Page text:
Just prior to WWDC 13′, John Gruber said the changes coming in iOS 7 would be polarizing, which in a word, encapsulates reactions to the user interface of Apple’s next major software release. Any change would have had resulted in some level of discontent, with some actually mourning the loss of green felt and rich corinthian leather. In order to move forward, you need to leave some behind. Apple gets this, probably more so than any company. They dropped the floppy disk and shipped a full-sized laptop without a SuperDrive. They often know what we want before we do. Those moves were panned by industry critics, but it didn’t hurt sales. Customers embraced those changes, but will the same be said for iOS 7?
Tim Cook called it the “biggest change to iOS, since the introduction of the iPhone.” Apple’s new campaign talks about how they “spend a lot of time on a few great things.” With Scott Forstall’s ouster late last year, it appears that Ive had roughly seven months to put his mark on iOS. It would seem to me that if you are going to rock the foundation of your operating system, you’d spend more than a few months. For every yes, there are a thousand no’s. Did anyone say no to the heavy handed pastels? Anyone raise their hand to ask if they were serious about using the current camera icon?
This is not a company who creates products based on timetables. Perfection cannot be timed. Yet, iOS 7 seems rushed. Sure it still has a beta tag and will for the remainder of the summer, but are we seriously expecting the interface to change that drastically between now and the fall? They still haven’t released a beta for the iPad and will be busy fixing bugs inherent with any major update.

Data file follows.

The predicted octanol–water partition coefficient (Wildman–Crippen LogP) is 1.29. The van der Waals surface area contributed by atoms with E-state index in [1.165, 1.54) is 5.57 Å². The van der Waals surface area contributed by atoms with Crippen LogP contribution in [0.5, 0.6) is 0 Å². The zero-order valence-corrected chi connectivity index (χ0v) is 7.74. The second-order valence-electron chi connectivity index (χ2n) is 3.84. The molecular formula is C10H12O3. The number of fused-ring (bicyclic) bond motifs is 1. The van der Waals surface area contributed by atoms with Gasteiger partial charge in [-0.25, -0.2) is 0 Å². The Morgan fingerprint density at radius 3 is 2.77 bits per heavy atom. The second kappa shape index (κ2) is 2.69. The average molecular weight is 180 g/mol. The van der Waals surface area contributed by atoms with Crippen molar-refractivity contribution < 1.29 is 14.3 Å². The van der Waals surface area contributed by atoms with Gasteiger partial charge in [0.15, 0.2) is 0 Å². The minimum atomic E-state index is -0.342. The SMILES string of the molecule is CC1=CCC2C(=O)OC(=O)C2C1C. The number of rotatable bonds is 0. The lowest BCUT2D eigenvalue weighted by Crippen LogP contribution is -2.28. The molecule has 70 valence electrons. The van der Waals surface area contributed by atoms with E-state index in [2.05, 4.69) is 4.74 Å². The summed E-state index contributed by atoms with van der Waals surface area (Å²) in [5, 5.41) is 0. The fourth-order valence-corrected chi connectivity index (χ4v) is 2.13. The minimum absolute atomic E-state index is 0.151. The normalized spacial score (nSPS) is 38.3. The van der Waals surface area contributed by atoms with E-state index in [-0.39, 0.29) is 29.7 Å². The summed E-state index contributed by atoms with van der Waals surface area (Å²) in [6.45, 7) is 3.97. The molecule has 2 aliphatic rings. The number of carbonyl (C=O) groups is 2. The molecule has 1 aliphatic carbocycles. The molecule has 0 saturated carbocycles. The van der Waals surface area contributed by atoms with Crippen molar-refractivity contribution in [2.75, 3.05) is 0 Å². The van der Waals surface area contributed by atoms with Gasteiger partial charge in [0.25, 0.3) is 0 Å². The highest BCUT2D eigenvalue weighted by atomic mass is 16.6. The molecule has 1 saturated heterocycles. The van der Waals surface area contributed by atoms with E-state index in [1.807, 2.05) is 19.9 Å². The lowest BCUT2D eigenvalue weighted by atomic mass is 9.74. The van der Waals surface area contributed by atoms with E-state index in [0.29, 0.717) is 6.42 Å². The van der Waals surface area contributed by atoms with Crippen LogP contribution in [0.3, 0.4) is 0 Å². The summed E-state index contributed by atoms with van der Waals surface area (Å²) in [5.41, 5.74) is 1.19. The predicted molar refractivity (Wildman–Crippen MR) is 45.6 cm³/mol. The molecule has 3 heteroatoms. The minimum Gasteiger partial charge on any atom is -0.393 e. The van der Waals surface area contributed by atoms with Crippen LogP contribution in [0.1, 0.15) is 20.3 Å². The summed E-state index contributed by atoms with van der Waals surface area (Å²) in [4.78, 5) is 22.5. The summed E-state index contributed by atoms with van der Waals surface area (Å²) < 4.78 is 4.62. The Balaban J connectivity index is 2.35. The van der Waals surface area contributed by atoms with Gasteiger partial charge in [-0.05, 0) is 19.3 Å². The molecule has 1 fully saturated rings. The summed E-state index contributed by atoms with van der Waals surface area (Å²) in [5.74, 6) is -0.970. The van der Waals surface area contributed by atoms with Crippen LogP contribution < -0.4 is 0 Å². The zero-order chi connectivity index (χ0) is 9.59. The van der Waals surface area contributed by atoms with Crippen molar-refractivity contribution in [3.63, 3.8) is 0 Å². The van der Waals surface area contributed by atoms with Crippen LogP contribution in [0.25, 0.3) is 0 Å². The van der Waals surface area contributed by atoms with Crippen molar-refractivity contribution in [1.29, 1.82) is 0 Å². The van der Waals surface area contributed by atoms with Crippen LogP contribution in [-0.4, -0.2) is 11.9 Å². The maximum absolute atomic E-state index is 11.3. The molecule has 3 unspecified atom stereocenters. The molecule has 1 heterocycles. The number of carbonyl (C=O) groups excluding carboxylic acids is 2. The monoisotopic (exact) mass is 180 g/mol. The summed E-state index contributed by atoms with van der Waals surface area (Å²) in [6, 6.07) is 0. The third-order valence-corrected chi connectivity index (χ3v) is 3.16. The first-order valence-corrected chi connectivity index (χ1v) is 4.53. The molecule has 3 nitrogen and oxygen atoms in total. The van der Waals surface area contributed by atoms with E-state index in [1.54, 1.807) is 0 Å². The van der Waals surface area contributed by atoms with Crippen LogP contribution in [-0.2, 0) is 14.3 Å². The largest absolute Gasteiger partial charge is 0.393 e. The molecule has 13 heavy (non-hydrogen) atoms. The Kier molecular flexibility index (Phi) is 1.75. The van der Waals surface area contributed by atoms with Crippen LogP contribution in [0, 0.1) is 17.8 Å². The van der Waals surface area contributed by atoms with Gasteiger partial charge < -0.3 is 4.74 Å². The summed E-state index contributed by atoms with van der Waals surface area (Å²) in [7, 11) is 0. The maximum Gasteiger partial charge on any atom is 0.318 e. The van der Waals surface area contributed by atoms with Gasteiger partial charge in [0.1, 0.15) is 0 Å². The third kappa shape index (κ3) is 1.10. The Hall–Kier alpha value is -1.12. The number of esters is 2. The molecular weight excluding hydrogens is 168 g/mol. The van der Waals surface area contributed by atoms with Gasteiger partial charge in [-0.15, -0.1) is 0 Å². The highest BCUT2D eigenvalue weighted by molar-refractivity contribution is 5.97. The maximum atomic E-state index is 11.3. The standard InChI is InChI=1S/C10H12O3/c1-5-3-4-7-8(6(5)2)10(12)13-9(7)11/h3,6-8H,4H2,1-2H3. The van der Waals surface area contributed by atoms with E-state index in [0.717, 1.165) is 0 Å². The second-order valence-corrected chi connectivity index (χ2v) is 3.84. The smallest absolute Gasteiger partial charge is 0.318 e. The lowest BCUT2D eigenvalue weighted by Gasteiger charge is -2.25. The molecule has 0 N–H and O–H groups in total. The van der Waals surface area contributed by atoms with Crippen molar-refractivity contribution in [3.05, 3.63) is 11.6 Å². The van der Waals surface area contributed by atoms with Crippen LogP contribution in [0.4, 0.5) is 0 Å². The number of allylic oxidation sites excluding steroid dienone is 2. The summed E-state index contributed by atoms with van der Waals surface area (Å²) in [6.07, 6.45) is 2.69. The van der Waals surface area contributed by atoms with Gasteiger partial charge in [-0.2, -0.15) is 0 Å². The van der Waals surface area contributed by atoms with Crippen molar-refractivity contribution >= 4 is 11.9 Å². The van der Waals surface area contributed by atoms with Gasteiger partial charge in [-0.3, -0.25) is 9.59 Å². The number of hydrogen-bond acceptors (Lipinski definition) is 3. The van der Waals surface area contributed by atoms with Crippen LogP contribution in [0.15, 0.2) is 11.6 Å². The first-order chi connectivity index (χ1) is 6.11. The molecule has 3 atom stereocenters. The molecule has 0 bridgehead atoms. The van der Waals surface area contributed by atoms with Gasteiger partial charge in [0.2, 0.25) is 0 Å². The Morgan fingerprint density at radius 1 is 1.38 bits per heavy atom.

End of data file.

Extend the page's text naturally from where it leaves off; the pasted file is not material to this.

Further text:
Beauty isn’t skin deep and iOS proves that out. There are some genuinely awesome improvements such as Control Center that are coming in iOS 7. The visual stylings of the new Calendar app is just one example of an revamped look that is fresh, bold and light years ahead of what we currently have in iOS 6. The lockscreen imagery moves with every tilt, creating a fluid, moving interface. There is plenty of goodness, but unfortunately it gets buried under the weight of negative attention brought on by the icon design.
Since the advent of the iPhone, the home button has been central to the experience. My daughter who hasn’t turned two yet, knows enough to press the button to return home. It’s a security blanket for new and advanced users alike. We all spend a significant amount of time looking at our homescreen, underscoring the importance of now only how it works, but how it looks. When iOS 7 ships this fall, its success will not be dictated by journalists, early adopters or developers. Customers have and always will be Apple’s focus. It will be their experience that ultimately determines if the polarizing changes made by Apple were well-founded.